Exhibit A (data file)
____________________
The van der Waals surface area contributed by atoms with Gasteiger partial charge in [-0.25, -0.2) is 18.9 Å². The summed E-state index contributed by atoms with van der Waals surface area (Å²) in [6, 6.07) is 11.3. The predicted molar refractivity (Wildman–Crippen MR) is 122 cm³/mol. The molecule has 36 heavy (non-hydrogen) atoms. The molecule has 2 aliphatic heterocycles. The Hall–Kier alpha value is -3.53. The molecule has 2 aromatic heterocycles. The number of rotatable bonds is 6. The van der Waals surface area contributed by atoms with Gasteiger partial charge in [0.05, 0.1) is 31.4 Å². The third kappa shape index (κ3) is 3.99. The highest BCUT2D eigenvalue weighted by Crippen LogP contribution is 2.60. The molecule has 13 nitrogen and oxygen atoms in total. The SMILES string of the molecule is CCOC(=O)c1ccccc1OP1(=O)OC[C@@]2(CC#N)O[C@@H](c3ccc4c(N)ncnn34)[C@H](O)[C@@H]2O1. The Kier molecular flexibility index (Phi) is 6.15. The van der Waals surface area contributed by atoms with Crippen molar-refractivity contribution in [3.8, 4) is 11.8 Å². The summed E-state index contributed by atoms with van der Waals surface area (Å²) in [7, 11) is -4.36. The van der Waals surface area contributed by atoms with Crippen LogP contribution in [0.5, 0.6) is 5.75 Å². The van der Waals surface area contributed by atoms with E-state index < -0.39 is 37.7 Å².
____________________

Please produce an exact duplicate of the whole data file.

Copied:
The van der Waals surface area contributed by atoms with Gasteiger partial charge in [-0.25, -0.2) is 18.9 Å². The summed E-state index contributed by atoms with van der Waals surface area (Å²) in [6, 6.07) is 11.3. The predicted molar refractivity (Wildman–Crippen MR) is 122 cm³/mol. The molecule has 36 heavy (non-hydrogen) atoms. The molecule has 2 aliphatic heterocycles. The Hall–Kier alpha value is -3.53. The molecule has 2 aromatic heterocycles. The number of rotatable bonds is 6. The van der Waals surface area contributed by atoms with Gasteiger partial charge in [0.05, 0.1) is 31.4 Å². The third kappa shape index (κ3) is 3.99. The highest BCUT2D eigenvalue weighted by Crippen LogP contribution is 2.60. The molecule has 13 nitrogen and oxygen atoms in total. The SMILES string of the molecule is CCOC(=O)c1ccccc1OP1(=O)OC[C@@]2(CC#N)O[C@@H](c3ccc4c(N)ncnn34)[C@H](O)[C@@H]2O1. The Kier molecular flexibility index (Phi) is 6.15. The van der Waals surface area contributed by atoms with Crippen molar-refractivity contribution in [3.8, 4) is 11.8 Å². The summed E-state index contributed by atoms with van der Waals surface area (Å²) in [7, 11) is -4.36. The van der Waals surface area contributed by atoms with Crippen LogP contribution in [0.5, 0.6) is 5.75 Å². The van der Waals surface area contributed by atoms with E-state index < -0.39 is 37.7 Å².